Professor Paul Glare MBBS, FRACP, FFPM ANZCA, FAChPM RACP, MA Applied Ethics (Healthcare), MMed (Clin Epidemiol)
- Pain Specialist
- Chair in Pain Medicine, Sydney Medical School, University of Sydney- Northern Clinical School
- Head, Discipline of Pain Medicine, Sydney Medical School
- Director, Pain Management & Research Institute, Faculty of Medicine, University of Sydney
- Board member, painaustralia
Prior to his current appointments, Paul was Chief of the Pain & Palliative Care Service, Memorial Sloan Kettering Cancer Center in New York from 2008 to 2016, with an affiliated appointment as Professor of Medicine at Weill Cornell Medical College.
After graduating from University of Sydney’s Medical School in 1981, Professor Glare undertook physician training at Royal Prince Alfred Hospital during which time he developed an interest in cancer pain and palliative care. Subsequently, he spent 2 years as a research fellow (working on opioid pharmacology in cancer pain) at the Cleveland Clinic, Ohio USA before returning to Sydney in 1991 as staff specialist in palliative care until he moved to New York in 2008. He was made a Foundation Fellow of the Faculty of Pain Medicine in 2000.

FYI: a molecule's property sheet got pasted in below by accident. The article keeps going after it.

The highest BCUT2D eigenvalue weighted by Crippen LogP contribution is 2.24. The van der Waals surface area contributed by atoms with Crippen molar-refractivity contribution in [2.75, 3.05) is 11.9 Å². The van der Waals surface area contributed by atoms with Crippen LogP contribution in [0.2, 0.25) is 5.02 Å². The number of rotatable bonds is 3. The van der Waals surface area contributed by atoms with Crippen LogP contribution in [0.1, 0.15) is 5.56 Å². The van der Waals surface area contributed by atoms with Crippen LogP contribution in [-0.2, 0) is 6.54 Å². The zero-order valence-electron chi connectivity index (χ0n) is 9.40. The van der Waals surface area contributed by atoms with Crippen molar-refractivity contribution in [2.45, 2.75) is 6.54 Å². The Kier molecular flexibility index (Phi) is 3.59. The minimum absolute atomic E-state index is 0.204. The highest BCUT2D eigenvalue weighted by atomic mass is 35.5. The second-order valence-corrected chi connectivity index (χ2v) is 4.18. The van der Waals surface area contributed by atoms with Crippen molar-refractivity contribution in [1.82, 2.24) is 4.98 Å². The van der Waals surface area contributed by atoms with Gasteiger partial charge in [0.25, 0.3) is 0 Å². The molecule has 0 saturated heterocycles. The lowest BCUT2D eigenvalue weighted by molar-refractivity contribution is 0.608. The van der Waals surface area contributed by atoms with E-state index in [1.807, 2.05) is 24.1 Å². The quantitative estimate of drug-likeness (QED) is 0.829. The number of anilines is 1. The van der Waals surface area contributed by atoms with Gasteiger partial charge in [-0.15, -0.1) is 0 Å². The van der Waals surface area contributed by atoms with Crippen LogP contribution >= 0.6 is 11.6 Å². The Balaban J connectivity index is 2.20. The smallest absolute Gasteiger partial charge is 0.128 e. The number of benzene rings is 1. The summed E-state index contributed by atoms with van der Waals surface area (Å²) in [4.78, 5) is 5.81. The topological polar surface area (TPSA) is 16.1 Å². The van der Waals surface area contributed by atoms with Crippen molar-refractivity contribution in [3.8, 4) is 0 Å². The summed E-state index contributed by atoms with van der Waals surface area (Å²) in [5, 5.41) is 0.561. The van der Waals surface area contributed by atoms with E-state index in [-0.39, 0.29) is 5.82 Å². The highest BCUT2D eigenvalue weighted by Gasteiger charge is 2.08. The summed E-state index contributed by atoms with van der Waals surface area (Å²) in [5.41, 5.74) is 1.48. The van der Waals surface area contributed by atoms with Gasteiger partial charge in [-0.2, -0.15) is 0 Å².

His two current research interests are pain in cancer survivors, and the decision architecture of pain management, in particular tapering of opioids.
PRESENTATION TITLE: Psychosocial Dimensions of Pain in Cancer Survivors
It is estimated some 3-4 people per 1000 population is living with moderate-severe pain following cancer treatment. Historically, opioids have been the main treatment for alleviating cancer-related pain but their role in chronic pain management is limited. Cancer survivors are living longer and opioids may also cause immunosuppression and tumorogenesis. Consequently, alternative approaches to treating chronic pain in cancer survivors are urgently needed. Data from the electronic Persistent Pain Outcomes Collaboration indicate cancer patients may have similar unhelpful thoughts towards coping with pain as people with other kinds of chronic pain. This suggests they may benefit from learning pain self-management strategies that they can use instead of taking drugs. This talk will present some data supporting this approach and discuss the facilitators and barriers to adopting it.